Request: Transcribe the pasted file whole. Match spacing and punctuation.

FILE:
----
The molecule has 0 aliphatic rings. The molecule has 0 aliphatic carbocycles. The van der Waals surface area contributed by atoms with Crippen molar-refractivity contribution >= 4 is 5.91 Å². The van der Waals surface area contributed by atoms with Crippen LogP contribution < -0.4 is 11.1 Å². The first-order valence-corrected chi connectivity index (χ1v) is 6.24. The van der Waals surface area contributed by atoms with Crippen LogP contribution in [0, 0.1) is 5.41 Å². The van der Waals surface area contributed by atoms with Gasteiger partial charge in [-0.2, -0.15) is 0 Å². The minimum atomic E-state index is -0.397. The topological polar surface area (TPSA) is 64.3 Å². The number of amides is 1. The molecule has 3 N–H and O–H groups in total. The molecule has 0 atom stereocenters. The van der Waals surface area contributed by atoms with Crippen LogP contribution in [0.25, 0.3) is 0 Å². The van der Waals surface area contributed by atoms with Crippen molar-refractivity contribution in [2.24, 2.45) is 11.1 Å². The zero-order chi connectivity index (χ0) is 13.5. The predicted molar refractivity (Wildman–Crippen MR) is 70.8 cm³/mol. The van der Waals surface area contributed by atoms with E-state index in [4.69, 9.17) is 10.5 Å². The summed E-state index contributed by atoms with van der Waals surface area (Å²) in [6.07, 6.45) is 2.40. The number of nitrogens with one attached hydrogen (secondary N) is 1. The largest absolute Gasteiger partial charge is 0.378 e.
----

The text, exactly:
The molecule has 0 aliphatic rings. The molecule has 0 aliphatic carbocycles. The van der Waals surface area contributed by atoms with Crippen molar-refractivity contribution >= 4 is 5.91 Å². The van der Waals surface area contributed by atoms with Crippen LogP contribution < -0.4 is 11.1 Å². The first-order valence-corrected chi connectivity index (χ1v) is 6.24. The van der Waals surface area contributed by atoms with Crippen LogP contribution in [0, 0.1) is 5.41 Å². The van der Waals surface area contributed by atoms with Gasteiger partial charge in [-0.2, -0.15) is 0 Å². The minimum atomic E-state index is -0.397. The topological polar surface area (TPSA) is 64.3 Å². The number of amides is 1. The molecule has 3 N–H and O–H groups in total. The molecule has 0 atom stereocenters. The van der Waals surface area contributed by atoms with Crippen LogP contribution in [0.25, 0.3) is 0 Å². The van der Waals surface area contributed by atoms with Crippen molar-refractivity contribution in [2.24, 2.45) is 11.1 Å². The zero-order chi connectivity index (χ0) is 13.5. The predicted molar refractivity (Wildman–Crippen MR) is 70.8 cm³/mol. The van der Waals surface area contributed by atoms with E-state index in [4.69, 9.17) is 10.5 Å². The summed E-state index contributed by atoms with van der Waals surface area (Å²) in [6.07, 6.45) is 2.40. The number of nitrogens with one attached hydrogen (secondary N) is 1. The largest absolute Gasteiger partial charge is 0.378 e.